As most have said, the newer guns with decockers are "probably" fail safe.

    The CZ52 isn't. Stick a regular pencil with an eraser, eraser first down the barrel and with the pistol pointed up, or in a safe direction (not towards your face or anyone else) decock using the decocker. If the pencil moves (leaves the barrel) do not use the decocker, ever. If it fires the pencil out of the barrel, it will most likely pop a primer.

    Decocking any gun with a decocker gives me the willies. Every time I use one the hammer falling when decocked always causes a little bit of a pucker factor.

  15. Marnoot

    Marnoot Member

    Apr 20, 2004
    SLC, UT
    I love the decocker on the CZ P-01, in addition to not disengaging the firing-pin block, it "steps" the hammer down, rather than letting it down in one fell swoop. It goes half-way down when you depress the decocker, and the rest of the way down when you let up on it. Even then it only brings the hammer down to a position where it's kind of quarter-cocked, rather than all the way down. While I always have it pointed in a safe direction when doing so, I have no qualms whatsoever about using the decocker. I actually prefer the SA/DA+Decocker to regular safeties.
  16. 12 Volt Man

    12 Volt Man Member

    Dec 30, 2002
    I too have never heard of a modern CZ missfiring with the decocker. CZ52's are definately another story.
  17. Steve C

    Steve C Member

    Jan 5, 2006
    In some early semi auto pistols the decocking systems can be problematic. The Walther P38 is one that if worn can discharge so its best to use the decocking safety to release the hammer but use your thumb to lower the hammer slowly like you'd do if lowering it on a non decocking pistol.

    Most modern systems are pretty reliable. The Beretta rotates the firing pin transfer completely so the hammer can't hit it. The Ruger rotates a block in front of the hammer preventing contact with the firing pin. The Makarov is similar. The Sig only has a decocker and it stops the hammer before it can strike the firing pin.

    I've always wondered if your thumb could slip off the decocking lever right as the hammer is dropped allowing the decocking lever to return to firing position and have the hammer set of a round. Never heard of it happeing ...yet.
  18. LoadedDrum

    LoadedDrum Member

    Dec 7, 2004
    With the modern CZ's the hammer drops to a half cocked position and trigger resets to a long pull when the decocker is used. I like the extra measure of safety this adds (however my SP01 is the one with the manual safety). This system and the one used on SIG's are my favorite decocker methods. Guns like the Beretta 92FS, and my Baby Eagle have the added bonus of functioning as a manual safety but the slide is no place for controls IMHO.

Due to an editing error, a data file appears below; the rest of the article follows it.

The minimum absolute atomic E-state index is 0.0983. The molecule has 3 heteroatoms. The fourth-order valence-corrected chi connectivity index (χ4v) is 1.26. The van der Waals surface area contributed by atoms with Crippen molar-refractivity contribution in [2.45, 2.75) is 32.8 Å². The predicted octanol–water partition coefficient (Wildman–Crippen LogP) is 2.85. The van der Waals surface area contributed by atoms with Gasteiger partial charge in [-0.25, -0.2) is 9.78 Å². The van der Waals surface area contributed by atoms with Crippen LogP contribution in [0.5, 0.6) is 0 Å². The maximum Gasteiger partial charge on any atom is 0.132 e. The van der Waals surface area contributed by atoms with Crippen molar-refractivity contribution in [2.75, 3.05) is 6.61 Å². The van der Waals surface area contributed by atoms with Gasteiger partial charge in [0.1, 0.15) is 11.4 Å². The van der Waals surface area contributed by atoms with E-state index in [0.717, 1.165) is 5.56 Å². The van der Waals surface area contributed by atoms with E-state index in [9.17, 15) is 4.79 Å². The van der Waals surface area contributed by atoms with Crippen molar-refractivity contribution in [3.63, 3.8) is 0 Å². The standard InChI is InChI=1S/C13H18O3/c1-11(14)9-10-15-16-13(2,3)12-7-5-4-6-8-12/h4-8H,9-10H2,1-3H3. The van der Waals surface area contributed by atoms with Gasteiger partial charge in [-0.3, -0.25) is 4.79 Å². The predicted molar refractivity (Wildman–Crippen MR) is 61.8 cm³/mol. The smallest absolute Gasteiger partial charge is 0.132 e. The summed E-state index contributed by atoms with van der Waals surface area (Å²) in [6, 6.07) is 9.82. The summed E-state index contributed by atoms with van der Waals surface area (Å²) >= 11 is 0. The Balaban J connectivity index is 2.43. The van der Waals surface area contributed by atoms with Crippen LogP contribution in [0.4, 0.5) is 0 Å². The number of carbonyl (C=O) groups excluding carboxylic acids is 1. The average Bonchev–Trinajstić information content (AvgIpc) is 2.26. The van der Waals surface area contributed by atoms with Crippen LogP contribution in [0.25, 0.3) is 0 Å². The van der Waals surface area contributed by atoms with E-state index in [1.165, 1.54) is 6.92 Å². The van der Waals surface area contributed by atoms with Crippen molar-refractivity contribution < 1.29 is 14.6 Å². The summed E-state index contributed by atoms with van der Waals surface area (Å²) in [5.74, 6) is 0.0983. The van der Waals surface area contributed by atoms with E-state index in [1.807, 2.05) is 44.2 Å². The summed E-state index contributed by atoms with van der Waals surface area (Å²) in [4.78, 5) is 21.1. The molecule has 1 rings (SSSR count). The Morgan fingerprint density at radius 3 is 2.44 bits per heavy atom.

19. birddog

    birddog Member

    Oct 2, 2003
    Western NY state
    I have a Bersa Thunder and Ruger KP345. It seems I'm the oddity on this thread, but I LIKE the decock. No pucker factor here. As always, if you're obeying the 4 rules, nothing bad will come of a bad decocker. That said, mine have never failed, and I use them all the time.
  20. Falconeer

    Falconeer Member

    Dec 20, 2005
    Pagosa Springs, CO
    IMHO, as a mechanism there is no difference between a safety and a decocker. They are both devices designed to prevent NDs. As with any mechanical device there is always a possibility of wear/malfunction, so the four rules always apply.

    I'm a Sig fan, and one of the reasons for that is the Sig decocker. I like the idea of carrying safely on a loaded chamber but having the pistol immediately at the ready (no safety to switch off) if I ever needed to use it.

    It's definitely a preference thing; I wouldn't feel comfortable carrying 'cocked and locked' even though conciously and logically I understand it is as safe as any other method. I do believe that 'cocked and locked' requires additional training/discipline to do safely. On the other hand, DA/SA requires additional training/discipline to master the trigger pulls. To each his/her own. :) Besides, it's a good excuse to spend more time shooting. :p

    Lastly, I would surmise that a statisticly signifigant portion of NDs that are safety/decocker related (not ADs due to mechanical malfunction) are the result of switching between the two types (thumbing down the hammer on a decocker pistol for example). Again, owning both types of pistol is not inherently unsafe but it's something to be especially aware of when adding a new pistol to the 'stable'. :)
  21. armoredman

    armoredman Member

    Nov 19, 2003
    proud to be in AZ
    Marnoot, +1 on the awesome PO1.
  22. Edmond

    Edmond Member

    May 12, 2004
    Wish You Were Here
    I've always wondered about this myself. On my P229, the decocker seems to break in 2 motions and it is slow. Psychologically, I feel safer with that. But with my H&K's, the hammer descends quite rapidly and violently. That kind of scared me at first so I used snap caps until I was convinced that the primer was not struck while using the decocker. But with my P2K, I will still ride the hammer down with my left thumb as I use the decocker.
  23. kansas45

    kansas45 Member

    May 13, 2006
    I've tried the de-cocker on my P89 a few times. Alway's pointed down range. Heck! The darn thing work"s!
  24. Average Joe

    Average Joe Member

    Aug 29, 2005
    Easton, PA
    to answer your question, they are very safe.
  25. Redhat

    Redhat Member.

    Feb 25, 2003
    This guy drops this post and never answered questions on what type CZ.

    Sorta set's my meter off. Maybe he'll get back with more info.

    Decocker or noe, rule # 1 should always be in effect.

    Don't point at anything you are not willing to shoot
Thread Status:
Not open for further replies.
  1. This site uses cookies to help personalise content, tailor your experience and to keep you logged in if you register.
    By continuing to use this site, you are consenting to our use of cookies.
    Dismiss Notice